The supply of many precursors and ingredients relies on chemical separation techniques to isolate the various components. Currently, many of these separation techniques rely on heat-based approaches, such as distillation. This currently amounts to around 10–15 percent of the world's energy consumption, with the concomitant implications this has for GHG emissions.

Membrane-based separation techniques offer an alternative with the potential for far lower energy consumption. Wider adoption of these techniques would reduce GHG as a result. So far, we are missing biobased solutions for robust membranes. By using membranes manufactured from bio-based materials, it would increase overall sustainability and further reduce the environmental impact. However, such products need to be able to withstand long-term operation at temperature and pressure variations and prolonged contact with degradative substances. Such membranes require a complex structure that rely on highly specific methods of production. One aspect of this is the use of a hollow fibre. If these can be made by a spinning technique, it is more energy efficient and less likely to have defects. Current materials for membranes – polyether-block-amide copolymers (PEBAs) – are not ideal for this approach.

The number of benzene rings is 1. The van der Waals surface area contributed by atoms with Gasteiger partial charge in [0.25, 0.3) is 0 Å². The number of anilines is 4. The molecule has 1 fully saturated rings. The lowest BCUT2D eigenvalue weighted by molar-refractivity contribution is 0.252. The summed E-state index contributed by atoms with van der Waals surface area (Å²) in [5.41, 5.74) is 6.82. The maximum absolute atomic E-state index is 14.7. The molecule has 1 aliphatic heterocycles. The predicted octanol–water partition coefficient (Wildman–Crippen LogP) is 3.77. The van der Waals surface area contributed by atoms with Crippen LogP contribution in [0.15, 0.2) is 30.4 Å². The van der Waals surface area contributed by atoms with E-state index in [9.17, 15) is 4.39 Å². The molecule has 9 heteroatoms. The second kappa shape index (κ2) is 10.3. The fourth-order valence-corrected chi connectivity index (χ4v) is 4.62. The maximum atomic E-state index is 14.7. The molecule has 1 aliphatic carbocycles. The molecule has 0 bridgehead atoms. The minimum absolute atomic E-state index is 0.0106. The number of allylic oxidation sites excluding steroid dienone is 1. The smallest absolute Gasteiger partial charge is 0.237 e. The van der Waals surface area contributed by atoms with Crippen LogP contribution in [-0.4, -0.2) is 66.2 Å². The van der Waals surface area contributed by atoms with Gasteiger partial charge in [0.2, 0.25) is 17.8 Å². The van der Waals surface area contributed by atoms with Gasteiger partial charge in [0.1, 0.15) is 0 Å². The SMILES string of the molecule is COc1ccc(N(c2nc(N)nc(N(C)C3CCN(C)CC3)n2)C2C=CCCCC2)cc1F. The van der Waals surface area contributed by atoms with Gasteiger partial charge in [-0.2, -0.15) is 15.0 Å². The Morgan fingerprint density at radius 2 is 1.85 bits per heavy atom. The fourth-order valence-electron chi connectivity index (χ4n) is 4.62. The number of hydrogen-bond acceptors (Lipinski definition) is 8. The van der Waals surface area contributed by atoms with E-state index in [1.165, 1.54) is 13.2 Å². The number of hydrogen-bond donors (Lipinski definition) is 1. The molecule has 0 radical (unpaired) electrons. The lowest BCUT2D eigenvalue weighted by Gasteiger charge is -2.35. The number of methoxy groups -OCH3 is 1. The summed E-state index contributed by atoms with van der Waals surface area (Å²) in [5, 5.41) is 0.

Therefore, the BIOCOMEM project will develop and validate gas separation membranes at TRL 5. These will use bio-based PEBAs that offer higher potential for processing as hollow fibres. The membranes will be specifically designed to improve gas separation performance, offer higher resistance to chemical attack, all while using an increased amount of bio-based material.